The transportation and logistics industry has a problem. It’s a good problem that other industries would love to have. The problem is that they need good people.
Finding and keeping good people to work in warehouses, driving trucks or in logistics is a unique problem in that there is a generational component to the problem.
Recently I presented at SMC3 an education provider for the trucking and logistics industry. SMC3 provides many resources and solutions for its members and partners. In the keynote I talked about the unique factors that attract Generations X and Y to the industry and also about the key leadership strategies that keeps them around.
Firstly from an attraction point of view Generation X and Y are spending more time on You Tube and searching for employer videos that show the culture of the company. They are also looking to You Tube to see happy employees on video promoting the virtues of the company they work for.
Social media is the new recruiting tool, tweets, Linked In and Facebook are turning out to be hot spots to mention new job openings, post videos on job opportunities and to build a positive buzz about the industry.
The specific things that Generation X and Y are looking for with an employer are having a career path, having flexible working hours, leaders who are focused on training and growing their people, succession plans and strategic planning that is aligned with vision and people’s goals.
The good news about the transportation and logistics industry is that there are huge opportunities for moving around within the industry. There may be limited upward mobility opportunities in a warehouse environment however there are other opportunities within the industry. Leaders need to be looking at keeping good people within the industry even if that means having to let go of a great person and having to train new people.
Leaders who are focused on succession plan and aligned strategy will have more luck with retention than leaders who expect employees just to be happy to have a job. The truth is the generational attitude differences are causing conflict and unmatched expectations within the industry.
For example a Gen Y may not have the same attitude about their job that a Baby Boomer has but that is because they have much more choice today. For the average Baby Boomer who graduated and got a job they have a ‘work hard’ mentality that they expect everyone else to have. A Gen Y on the other hand has multiple job choices and wants and expects more job satisfaction. They want to have a life and work must fit into their life. Many Baby Boomers may have had a ‘work, work, work and then you die’ attitude.
We must remember that Gen Y’s are the children of the Baby Boomers. In many ways we have protected and kept our Gen Y’s from having to work the way we have had to. A lot of Gen Y’s are willing to work hard but they want to do it on their terms, in their preferred hours and with the help of technology.
When I spoke with the organizing committee prior to the SMC3 event they said that they are responding to the changing attitudes of Gen Y. For instance they are re-routing long haul trucking routes so that truckers can be home every three days instead of being away for a week at a time. This is a perfect example of adapting to the desires of Gen Y. Interestingly enough Gen X wants this as well as they are in their family years and many Baby Boomers who have worked on the road for years are happy about the re-routing changes.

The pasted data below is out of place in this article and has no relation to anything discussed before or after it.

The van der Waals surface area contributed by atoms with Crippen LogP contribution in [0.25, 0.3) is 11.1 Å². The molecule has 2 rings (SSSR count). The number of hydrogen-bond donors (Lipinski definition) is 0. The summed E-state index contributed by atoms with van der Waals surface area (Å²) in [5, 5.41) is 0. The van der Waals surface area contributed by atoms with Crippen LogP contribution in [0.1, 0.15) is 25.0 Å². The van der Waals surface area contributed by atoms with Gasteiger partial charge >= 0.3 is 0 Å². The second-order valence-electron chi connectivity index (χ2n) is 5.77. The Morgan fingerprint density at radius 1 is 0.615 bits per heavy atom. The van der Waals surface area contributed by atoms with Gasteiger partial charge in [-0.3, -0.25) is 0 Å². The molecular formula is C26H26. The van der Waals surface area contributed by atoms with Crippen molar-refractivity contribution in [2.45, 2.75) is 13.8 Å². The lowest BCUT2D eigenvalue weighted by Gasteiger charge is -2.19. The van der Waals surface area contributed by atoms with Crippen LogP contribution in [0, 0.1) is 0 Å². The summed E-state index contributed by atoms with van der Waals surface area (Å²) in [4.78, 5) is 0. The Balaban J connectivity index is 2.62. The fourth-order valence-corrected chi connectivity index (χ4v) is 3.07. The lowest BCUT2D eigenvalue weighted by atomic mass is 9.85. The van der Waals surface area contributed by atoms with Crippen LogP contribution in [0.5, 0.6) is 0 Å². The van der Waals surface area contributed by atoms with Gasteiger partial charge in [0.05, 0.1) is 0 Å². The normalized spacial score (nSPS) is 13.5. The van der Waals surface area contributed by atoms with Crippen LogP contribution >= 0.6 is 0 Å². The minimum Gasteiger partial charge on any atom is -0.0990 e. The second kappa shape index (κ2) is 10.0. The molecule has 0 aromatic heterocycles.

Traditional industries need to look at diversifying their talent and looking at the business in a new way. A recent article in USA Today January 2012 it stated that there are over 248,000 female military personnel looking for work in the US.
Many of these women have driven heavy machinery while deployed, are used to being away for periods of time and are looking to do work that pays them well but provides them with flexibility. It seems to me that these female vets would find some of the jobs in the trucking, warehouse and logistics industry quite appealing.
One of the key components of retaining good people once you attract them is to provide ongoing training. The US Conference board says that we will be struggling in a war for talent in a big way by 2015. Many Baby Boomers are going to be retiring or transitioning out of their long-standing career. This means that the need for skilled and trained workers is the biggest threat to all industries in the immediate future.
Leaders need to look at training as a strategic initiative that protects the talent that they hire. In the transportation and logistics industry there are a variety of training options such as SMC3, WERC and MSSC all of which provide on line training options and classroom options.
Finally, Generations X and Y as well as Boomers all want to work for a company that has vision, focus and strategy that is aligned with vision. The four components of aligning leadership to strategy are:
1. Set vision and strategy- which is a logical action
2. Engage and create excitement- which is an emotional action
3. Timeline, skill development and accountability- which is a logical action
4. Energy, commitment and visibility- an emotional action
Every strong strategic plan appeals to both the logical and the emotional to increase levels of buy in and integration within the organization.
It is an exciting time for the transportation and logistics industry- it is a fast-paced, technological and multi-generational industry. The opportunity to lead change is here and visionary leaders will be making progressive changes that appeal to all of the generations.